I recently played a Lichess Bullet Game as White.
[FEN ""] 1.e4 e5 2.h4 Nc6 3.d3 Nf6 4.g3 Bc5 5.Nc3 d6 6.a3 O-O 7.b4 Bxf2+ 8.Kxf2 Ng4+ 9.Ke1 a6 10.Bh3 Nd4 11.Bxg4 b5 12.Bxc8 Rxc8 13.Nge2 Nxe2 14.Qxe2 c5 15.bxc5 dxc5 16.Rb1 c4 17.dxc4 bxc4 18.Be3 h6 19.g4 f6 20.Bxh6 gxh6 21.Qe3 Kf7 22.Qxh6 Ke7 23.Rb7+ Ke6 24.Rf1 Rh8 25.Rxf6+ Qxf6 26.Re7+ Kxe7 27. Nd5+ Kf7 28.Qxf6+ Kg8 29.Ne7+ Kh7 30.Qg6#
After Black's 24th move, I thought I was doomed, but I found the rook sacrifice, Rxf6, which forces Black to capture Qxf6. I could have gone for Rb6+ next, taking their queen, but I missed that and played Re7+ sacrificing both rooks. They had to capture with the king, and now, what I foreseen, is that Nd5+ forks the Black king and the queen.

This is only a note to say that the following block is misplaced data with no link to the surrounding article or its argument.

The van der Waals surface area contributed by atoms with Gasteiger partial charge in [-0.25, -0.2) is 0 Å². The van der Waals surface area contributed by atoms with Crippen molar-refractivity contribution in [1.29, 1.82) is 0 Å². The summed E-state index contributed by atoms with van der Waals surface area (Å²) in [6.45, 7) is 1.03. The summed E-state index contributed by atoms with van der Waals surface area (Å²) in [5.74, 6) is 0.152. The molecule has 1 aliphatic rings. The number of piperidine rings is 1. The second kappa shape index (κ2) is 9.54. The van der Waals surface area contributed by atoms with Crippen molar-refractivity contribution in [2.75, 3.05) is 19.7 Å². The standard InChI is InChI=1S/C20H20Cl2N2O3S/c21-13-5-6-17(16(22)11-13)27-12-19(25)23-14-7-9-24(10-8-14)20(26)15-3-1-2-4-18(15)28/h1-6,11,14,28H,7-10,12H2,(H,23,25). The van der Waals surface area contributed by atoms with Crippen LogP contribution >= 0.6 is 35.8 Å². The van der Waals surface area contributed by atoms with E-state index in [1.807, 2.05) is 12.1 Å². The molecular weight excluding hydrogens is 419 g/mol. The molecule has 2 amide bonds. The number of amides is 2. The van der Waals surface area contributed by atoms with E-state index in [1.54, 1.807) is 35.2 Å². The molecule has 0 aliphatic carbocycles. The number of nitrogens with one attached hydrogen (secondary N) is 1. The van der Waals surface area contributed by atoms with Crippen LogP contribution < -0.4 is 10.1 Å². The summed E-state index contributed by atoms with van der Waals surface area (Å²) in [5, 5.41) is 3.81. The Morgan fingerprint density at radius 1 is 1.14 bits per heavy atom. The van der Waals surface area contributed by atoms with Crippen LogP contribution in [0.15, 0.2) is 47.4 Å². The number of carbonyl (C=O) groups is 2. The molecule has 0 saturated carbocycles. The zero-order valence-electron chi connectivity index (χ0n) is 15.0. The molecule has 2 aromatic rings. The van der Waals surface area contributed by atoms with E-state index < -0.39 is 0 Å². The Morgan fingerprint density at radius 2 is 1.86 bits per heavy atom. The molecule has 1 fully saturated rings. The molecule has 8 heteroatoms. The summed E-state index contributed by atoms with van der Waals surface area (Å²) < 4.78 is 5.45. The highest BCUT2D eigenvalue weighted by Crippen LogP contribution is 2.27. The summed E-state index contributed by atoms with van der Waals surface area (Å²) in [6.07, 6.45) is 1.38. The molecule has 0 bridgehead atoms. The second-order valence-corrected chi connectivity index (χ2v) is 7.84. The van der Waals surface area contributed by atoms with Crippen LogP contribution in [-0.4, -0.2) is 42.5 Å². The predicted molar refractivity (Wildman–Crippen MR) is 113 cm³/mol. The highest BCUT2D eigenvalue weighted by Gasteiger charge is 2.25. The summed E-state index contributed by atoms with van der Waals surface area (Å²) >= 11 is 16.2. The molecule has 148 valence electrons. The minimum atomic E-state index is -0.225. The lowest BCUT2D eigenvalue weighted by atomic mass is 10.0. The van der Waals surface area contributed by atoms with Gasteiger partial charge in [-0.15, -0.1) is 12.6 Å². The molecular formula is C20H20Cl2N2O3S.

My question is this: If Black ran better with his King, would they have a chance to defend against my attack? It seems to me that d7 is not a better square for black to move his king to because he has to block Qe7+ and there is also the Nb6+ threat of forking the rook. It's possible that their next best move would be Rce8, which is met with 1. Qf7+ Kd6 2. Qc7+ Ke6 3. Qc6+ Kf7 4. Qf6+ Kf8 Ne7+, forcing him to take with the rook, because otherwise it's mate. It looks like the game was mine anyways.
Nevertheless makes for a more spectacular win.